Saturday, September 15, 2012

Horse Camping in Rhode Island Part

Last weekend, I went with my friend Megan to the Arcadia Management area in Escoheag, RI to meet two of our other friends and their horses for a weekend camping trip. I took Secret, since she is wearing shoes and the trails there can be rocky. It was her first camping trip, so I was uncertain how it would all go, but was looking forward to a weekend away.

The best thing for me about going horse camping was not running around from one thing to another. My schedule lately has been intense, and it was fun to have a couple of quiet days and the opportunity to spend hours in the saddle and sit and talk with friends afterwards. Our friend Esther, who was there with her husband Jim, says that as much as she loves competitive trail rides, that the pleasure rides bring an entire relaxing element.

We arrived at the campground around 11 AM on Saturday, and set up the paddocks for the horses. I assumed Secret has seen electric fence at some point in her life, and she was great. She munched her hay, said hi to Cocoa and didn’t carry on at all.

We set off on a trail ride at noon. We headed out on the dirt roads that we’ve regularly ridden while doing competitive rides at Arcadia. Esther and Jim have ridden there a lot, and Jim was carrying a map, so we figured we were all set. Our plan was to ride for three hours and then go back to camp and relax.

Secret was a little bouncy heading out of camp. When we picked up a trot, she promptly bucked three times, but then settled into her work. After the first couple of miles, she settled right down and followed the other horses. After we had ridden two hours, we needed another hour of trail. Esther asked if we wanted to do more dirt roads or go back into the woods. I said, let’s do more woods and we took a left onto a side trail.

Before long, we ended up on what the map called a “multi-use trail.” It was rocky, and more like goat trail with all of the rocks and turns, but the horses were handling it well, so we continued. We came to a fork in the trail, we could go straight, or take a right. Esther said to go straight because the trail looked like it had seen more use. There was horse poop on the trail, so we weren’t worried.

Twenty minutes later, Jim said, “According to the map, we should have gone right.” Esther replied, “I’m curious to see where this goes now.” So we continued down the multi-use trail. The trail got pretty sketchy with the amount of rocks and narrow turns. Secret was handling it like a pro though, so I wasn’t too worried. I knew she was getting tired because she did slam my knee into a tree at one point, but since we were only walking, I figured she would be okay. Of the four horses, she is the least conditioned, the other three were doing 30 and 50 mile trail rides all summer. Her ears were still up and she was happy, so we kept following along.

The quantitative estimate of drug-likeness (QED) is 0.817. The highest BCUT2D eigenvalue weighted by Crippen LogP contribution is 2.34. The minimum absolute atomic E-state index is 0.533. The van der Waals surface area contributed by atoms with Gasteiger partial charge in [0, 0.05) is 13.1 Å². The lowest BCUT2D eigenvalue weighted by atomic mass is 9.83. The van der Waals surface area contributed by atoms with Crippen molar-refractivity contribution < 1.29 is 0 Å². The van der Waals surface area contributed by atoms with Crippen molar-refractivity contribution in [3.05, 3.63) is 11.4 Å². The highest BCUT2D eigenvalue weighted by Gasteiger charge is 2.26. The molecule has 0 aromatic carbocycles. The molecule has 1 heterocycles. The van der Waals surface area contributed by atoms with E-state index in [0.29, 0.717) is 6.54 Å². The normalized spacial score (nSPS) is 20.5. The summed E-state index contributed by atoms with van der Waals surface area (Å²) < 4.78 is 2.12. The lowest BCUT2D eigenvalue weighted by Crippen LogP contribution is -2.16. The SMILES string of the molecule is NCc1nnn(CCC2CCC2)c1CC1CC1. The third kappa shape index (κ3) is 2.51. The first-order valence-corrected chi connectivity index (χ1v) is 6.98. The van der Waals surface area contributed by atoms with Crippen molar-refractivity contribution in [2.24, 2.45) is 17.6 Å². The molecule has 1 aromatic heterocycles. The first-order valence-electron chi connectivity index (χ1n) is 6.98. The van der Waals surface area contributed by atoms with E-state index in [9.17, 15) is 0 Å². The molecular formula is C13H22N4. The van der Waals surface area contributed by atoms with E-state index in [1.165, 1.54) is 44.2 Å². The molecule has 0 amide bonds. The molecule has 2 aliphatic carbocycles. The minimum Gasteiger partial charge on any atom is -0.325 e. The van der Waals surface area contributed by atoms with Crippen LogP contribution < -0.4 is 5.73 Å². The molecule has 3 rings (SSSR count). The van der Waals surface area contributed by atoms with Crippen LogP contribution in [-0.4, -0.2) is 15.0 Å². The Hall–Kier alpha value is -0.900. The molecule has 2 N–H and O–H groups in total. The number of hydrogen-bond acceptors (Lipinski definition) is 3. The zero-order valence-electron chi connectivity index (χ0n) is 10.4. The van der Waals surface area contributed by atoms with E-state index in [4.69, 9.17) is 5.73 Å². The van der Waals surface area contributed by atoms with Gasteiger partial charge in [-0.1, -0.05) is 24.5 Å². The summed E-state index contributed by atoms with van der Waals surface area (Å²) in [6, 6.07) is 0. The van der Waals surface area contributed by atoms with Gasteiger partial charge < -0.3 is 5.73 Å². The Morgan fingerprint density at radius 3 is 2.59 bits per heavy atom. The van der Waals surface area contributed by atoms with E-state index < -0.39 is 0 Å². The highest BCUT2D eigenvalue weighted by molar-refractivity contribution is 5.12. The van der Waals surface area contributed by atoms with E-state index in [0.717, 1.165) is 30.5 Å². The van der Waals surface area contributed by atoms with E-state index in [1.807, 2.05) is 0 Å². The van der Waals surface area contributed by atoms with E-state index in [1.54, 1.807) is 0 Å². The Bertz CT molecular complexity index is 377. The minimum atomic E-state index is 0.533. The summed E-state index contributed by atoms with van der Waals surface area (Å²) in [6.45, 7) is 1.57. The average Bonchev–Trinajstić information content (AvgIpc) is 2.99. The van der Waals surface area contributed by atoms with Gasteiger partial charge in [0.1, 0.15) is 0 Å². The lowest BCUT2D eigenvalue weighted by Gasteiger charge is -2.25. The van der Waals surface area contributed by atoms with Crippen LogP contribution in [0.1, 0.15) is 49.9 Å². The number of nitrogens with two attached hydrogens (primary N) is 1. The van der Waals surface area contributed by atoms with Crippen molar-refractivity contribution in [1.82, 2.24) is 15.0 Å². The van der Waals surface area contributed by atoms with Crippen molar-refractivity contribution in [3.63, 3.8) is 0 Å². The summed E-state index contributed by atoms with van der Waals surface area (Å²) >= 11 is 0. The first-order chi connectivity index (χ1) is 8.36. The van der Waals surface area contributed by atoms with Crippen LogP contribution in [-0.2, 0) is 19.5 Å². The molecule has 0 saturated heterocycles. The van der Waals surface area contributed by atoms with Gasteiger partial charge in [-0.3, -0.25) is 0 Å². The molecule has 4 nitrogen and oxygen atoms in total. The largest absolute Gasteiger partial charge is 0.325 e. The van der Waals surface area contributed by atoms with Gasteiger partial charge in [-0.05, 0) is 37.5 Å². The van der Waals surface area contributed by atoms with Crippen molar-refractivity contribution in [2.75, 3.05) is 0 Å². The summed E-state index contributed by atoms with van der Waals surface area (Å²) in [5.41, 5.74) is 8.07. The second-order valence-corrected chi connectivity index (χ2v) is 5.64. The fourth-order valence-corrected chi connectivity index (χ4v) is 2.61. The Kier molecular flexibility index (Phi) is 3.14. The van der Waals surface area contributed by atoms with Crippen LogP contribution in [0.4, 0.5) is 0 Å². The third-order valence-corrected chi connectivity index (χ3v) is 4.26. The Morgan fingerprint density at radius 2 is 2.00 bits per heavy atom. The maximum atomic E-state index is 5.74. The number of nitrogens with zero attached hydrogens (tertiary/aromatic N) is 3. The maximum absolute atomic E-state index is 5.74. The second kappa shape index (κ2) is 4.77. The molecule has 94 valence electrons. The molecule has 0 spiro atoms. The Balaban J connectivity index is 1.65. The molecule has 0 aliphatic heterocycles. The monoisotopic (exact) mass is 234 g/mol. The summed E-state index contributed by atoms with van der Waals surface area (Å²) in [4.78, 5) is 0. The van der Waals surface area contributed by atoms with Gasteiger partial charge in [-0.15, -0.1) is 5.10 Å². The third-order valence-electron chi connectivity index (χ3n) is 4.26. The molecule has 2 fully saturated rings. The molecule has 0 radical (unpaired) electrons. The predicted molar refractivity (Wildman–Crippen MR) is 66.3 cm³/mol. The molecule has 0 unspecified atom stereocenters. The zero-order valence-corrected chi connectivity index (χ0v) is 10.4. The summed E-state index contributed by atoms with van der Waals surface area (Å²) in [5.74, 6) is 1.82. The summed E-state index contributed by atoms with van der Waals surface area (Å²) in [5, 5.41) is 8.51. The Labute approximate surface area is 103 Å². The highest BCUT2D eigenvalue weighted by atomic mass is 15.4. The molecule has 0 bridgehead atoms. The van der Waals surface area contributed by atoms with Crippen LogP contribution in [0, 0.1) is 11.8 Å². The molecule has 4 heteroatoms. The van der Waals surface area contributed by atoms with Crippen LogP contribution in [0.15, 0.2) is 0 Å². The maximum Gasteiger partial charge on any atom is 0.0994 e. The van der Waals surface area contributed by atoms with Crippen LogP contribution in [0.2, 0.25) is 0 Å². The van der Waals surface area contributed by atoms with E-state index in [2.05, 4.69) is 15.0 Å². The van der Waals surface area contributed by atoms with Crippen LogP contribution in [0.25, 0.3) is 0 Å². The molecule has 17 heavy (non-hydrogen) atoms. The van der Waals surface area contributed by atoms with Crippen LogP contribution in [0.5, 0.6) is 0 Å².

At some point, Esther started to get a bit worried, since we were going in a straight line the entire time and hadn’t made any turns. Her curiosity soon turned into real worry and she wanted off the trail. Secret and I bushwacked us a trail through a lightly wooded section (we’ve had practice making our own trails at home!) and we found a dirt road. We headed back towards Arcadia on that, until we found it was a dead end. We turned around, and followed the dirt road to the Whispering Pines Recreation area. There was a wedding there Saturday night and we asked numerous people for help getting back to Arcadia (basically a faster, less rocky trail than the one we came down). Everyone told us we were near route 102, and it would take us ½ an hour by road to get to Arcadia and we would need to go down I-95.

Not happening. Secret and I bushwacked us back onto the multi-use trail and we took off at a trot to get back to camp. Secret led for a little while after bushwacking us in; until we got to a hill that went straight down and she thought it was a better idea to let Mackie go first. It’s really surprising how many hills are in Rhode Island, I think we rode them all that day. It only took us 40 minutes to get back to the dirt roads of Arcadia, thanks to the light feet of our horses. We walked the rocky areas and trotted everything else.

We stopped at the Flat River to water our horses. Upon exiting the river, there is a long, steep hill up the dirt road on the way back to camp. The other three horses knew where they were and took off at a gallop. Secret cantered along behind them for a minute, before slowing to a trot, and then she just stopped and watched them gallop away. I couldn’t get her to move. The look on her face said: “Are you kidding me?”

She finally picked up a slow trot and climbed the hill. Luckily the others had noticed that we weren’t behind them anymore and stopped to wait. When they heard Secret stopped dead and wouldn’t move because she thought they were crazy, they laughed. Once Secret saw the trail back to camp, she seemed to realize what their hurry was!

Overall, it was a great day. It was the first time I was ever truly “lost” on a trail and I thoroughly enjoyed myself, since we weren’t in a hurry to get anywhere, had maps and cell phones, and were never really lost, just didn’t want to go back the way we had come! We rode 16 miles that day, and we all ate well at camp that night.

Secret and I are behind Esther on Mackie.

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